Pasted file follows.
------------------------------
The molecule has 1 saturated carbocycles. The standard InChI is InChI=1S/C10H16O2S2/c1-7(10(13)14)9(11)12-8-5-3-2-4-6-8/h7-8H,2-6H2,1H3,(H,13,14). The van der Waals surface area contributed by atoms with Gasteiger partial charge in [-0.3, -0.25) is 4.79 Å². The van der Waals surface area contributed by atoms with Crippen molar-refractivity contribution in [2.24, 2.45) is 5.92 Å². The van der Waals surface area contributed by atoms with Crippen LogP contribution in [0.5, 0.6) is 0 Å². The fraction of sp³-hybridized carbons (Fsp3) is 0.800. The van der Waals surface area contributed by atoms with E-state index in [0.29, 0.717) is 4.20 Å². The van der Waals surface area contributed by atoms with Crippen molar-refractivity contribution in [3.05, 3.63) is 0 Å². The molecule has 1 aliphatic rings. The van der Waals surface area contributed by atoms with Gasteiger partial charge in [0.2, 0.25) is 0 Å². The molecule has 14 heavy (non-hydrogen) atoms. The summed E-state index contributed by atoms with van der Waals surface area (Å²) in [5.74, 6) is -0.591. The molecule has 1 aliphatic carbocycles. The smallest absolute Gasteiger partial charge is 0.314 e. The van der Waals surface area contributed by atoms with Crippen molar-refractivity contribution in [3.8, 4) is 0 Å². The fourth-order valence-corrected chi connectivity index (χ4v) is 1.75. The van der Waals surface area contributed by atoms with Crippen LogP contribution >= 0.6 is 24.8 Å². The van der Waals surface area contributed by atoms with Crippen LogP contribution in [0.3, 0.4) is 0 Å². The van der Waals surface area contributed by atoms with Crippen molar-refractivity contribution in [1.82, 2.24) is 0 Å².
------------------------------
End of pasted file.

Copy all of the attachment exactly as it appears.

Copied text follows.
The molecule has 1 saturated carbocycles. The standard InChI is InChI=1S/C10H16O2S2/c1-7(10(13)14)9(11)12-8-5-3-2-4-6-8/h7-8H,2-6H2,1H3,(H,13,14). The van der Waals surface area contributed by atoms with Gasteiger partial charge in [-0.3, -0.25) is 4.79 Å². The van der Waals surface area contributed by atoms with Crippen molar-refractivity contribution in [2.24, 2.45) is 5.92 Å². The van der Waals surface area contributed by atoms with Crippen LogP contribution in [0.5, 0.6) is 0 Å². The fraction of sp³-hybridized carbons (Fsp3) is 0.800. The van der Waals surface area contributed by atoms with E-state index in [0.29, 0.717) is 4.20 Å². The van der Waals surface area contributed by atoms with Crippen molar-refractivity contribution in [3.05, 3.63) is 0 Å². The molecule has 1 aliphatic rings. The van der Waals surface area contributed by atoms with Gasteiger partial charge in [0.2, 0.25) is 0 Å². The molecule has 14 heavy (non-hydrogen) atoms. The summed E-state index contributed by atoms with van der Waals surface area (Å²) in [5.74, 6) is -0.591. The molecule has 1 aliphatic carbocycles. The smallest absolute Gasteiger partial charge is 0.314 e. The van der Waals surface area contributed by atoms with Crippen molar-refractivity contribution in [3.8, 4) is 0 Å². The fourth-order valence-corrected chi connectivity index (χ4v) is 1.75. The van der Waals surface area contributed by atoms with Crippen LogP contribution >= 0.6 is 24.8 Å². The van der Waals surface area contributed by atoms with Crippen LogP contribution in [0.3, 0.4) is 0 Å². The van der Waals surface area contributed by atoms with Crippen molar-refractivity contribution in [1.82, 2.24) is 0 Å².